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Sharma Lab Published in Analytical Chemistry and Analyst

Terence MooreThe Sharma Raman Lab published their work “Direct Surface Enhanced Raman Spectroscopic Detection of Cortisol at Physiological Concentrations” in Analytical Chemistry.

Josh Moore is the first author on this piece and recently earned his PhD in the Chemistry program.

Cortisol is an important steroid hormone in vertebrate physiology and plays a role in acute and chronic stress response. Current methods for determination of cortisol concentrations in biofluids require extensive sample preparation and long run times. Raman spectroscopy is an attractive alternative because analysis is rapid and non-destructive to the sample.

The Sharma Lab has developed a surface-enhanced Raman spectroscopy (SERS)-based method for detection of cortisol in ethanol that shows a sigmoidal concentration response and a limit of detection of 177 nanomolar, which is in the physiologically relevant range. The method can be applied to more complex solvent environments through the use of multivariate analysis techniques, where principal components analysis (PCA) demonstrates a linear separation according to cortisol concentration in a serum mimic. “We are, to our knowledge, the first group to report on the detection of cortisol using label-free SERS, which does not require a Raman reporter molecule to obtain signal,” Moore said.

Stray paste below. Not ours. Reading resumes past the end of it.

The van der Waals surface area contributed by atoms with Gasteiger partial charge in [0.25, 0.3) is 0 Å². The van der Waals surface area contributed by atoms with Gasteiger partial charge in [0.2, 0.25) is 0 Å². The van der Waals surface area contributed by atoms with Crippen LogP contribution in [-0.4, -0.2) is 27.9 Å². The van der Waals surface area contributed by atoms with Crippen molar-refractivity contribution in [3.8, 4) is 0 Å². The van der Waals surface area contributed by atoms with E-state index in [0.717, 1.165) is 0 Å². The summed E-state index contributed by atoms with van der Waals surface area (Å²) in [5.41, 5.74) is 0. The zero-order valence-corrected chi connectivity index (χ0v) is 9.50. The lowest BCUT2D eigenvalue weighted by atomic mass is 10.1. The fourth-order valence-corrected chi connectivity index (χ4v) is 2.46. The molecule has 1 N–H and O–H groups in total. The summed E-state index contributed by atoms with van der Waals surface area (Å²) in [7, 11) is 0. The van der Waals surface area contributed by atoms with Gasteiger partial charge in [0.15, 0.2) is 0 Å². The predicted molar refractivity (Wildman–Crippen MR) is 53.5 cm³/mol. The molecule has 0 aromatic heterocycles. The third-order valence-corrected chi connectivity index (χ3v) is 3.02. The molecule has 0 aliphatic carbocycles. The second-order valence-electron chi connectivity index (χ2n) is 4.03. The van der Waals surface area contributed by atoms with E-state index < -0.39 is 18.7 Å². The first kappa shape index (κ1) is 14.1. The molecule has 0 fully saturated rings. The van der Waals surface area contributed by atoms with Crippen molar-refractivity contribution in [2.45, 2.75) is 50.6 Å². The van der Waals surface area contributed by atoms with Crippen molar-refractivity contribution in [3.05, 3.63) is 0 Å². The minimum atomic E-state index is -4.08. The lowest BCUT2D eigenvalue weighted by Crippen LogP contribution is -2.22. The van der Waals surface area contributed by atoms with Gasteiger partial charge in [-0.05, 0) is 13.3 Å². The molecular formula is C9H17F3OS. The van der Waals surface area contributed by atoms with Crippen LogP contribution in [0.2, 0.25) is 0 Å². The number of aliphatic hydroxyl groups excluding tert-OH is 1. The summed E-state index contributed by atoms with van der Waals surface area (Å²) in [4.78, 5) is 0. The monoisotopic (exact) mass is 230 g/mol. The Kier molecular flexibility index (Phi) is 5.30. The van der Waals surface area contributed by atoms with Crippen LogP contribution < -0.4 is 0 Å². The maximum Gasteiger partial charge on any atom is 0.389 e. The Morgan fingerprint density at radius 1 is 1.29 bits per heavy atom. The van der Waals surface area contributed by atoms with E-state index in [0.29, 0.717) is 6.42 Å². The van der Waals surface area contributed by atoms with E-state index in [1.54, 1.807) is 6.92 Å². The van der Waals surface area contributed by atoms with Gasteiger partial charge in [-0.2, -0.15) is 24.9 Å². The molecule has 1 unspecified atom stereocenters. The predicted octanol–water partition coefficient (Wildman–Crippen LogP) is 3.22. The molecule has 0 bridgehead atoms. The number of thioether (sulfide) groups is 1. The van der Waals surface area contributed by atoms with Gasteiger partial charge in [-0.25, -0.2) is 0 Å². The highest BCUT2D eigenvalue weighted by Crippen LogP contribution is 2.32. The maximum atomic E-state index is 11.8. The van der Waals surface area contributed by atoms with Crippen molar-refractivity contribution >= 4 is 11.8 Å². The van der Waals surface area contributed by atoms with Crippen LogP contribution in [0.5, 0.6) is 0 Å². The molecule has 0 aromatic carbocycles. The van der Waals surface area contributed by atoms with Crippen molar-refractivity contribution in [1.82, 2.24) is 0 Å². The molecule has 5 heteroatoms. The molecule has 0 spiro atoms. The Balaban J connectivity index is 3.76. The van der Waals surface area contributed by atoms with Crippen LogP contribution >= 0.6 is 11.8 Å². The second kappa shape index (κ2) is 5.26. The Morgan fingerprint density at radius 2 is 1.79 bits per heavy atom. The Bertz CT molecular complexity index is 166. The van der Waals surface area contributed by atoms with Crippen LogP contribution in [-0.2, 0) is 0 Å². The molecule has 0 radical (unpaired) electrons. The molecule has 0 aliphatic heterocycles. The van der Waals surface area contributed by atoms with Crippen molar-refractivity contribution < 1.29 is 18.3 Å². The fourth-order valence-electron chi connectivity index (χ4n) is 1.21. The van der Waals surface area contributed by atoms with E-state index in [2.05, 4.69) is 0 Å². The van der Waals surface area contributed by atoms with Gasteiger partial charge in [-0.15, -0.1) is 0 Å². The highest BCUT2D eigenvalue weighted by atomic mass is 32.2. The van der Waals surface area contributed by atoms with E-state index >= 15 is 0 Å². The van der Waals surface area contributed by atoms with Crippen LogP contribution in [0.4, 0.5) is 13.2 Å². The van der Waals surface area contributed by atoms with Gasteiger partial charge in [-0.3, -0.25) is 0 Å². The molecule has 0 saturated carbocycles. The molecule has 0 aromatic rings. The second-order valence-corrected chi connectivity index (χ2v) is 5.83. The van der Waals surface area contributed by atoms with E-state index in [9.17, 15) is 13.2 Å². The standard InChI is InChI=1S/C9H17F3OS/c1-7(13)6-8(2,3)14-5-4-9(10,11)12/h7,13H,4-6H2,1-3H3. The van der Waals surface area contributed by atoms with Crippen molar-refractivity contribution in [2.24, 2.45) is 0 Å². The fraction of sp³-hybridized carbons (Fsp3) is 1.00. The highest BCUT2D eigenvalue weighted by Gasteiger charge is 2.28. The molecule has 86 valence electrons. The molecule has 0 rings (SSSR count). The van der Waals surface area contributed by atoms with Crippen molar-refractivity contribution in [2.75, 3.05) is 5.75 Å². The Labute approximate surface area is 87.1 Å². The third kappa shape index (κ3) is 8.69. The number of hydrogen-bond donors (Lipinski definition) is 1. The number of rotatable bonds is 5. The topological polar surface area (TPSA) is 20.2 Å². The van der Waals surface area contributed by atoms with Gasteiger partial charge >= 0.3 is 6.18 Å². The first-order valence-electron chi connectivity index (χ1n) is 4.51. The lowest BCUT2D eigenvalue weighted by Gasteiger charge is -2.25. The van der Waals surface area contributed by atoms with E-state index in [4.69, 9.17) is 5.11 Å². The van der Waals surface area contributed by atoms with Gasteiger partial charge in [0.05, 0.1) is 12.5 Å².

The Sharma Lab published their work “Surface-enhanced spatially-offset Raman spectroscopy (SESORS) for detection of neurochemicals through the skull at physiologically relevant concentrations” in Analyst

Detection techniques for neurotransmitters that are rapid, label-free, and non-invasive are needed to move towards earlier diagnosis of neurological disease. Surface-enhanced Raman spectroscopy (SERS) allows for sensitive and selective detection of target analytes. The combination of SERS with spatially offset Raman spectroscopy (SORS) in a technique termed surface enhanced spatially offset Raman spectroscopy (SESORS) permits a sensitive and selective detection of neurotransmitters through the skull.

In this piece, the group presents the SESORS detection of individual neurotransmitters and mixtures of neurotransmitters at physiologically relevant concentrations, while also establishing limits of detection.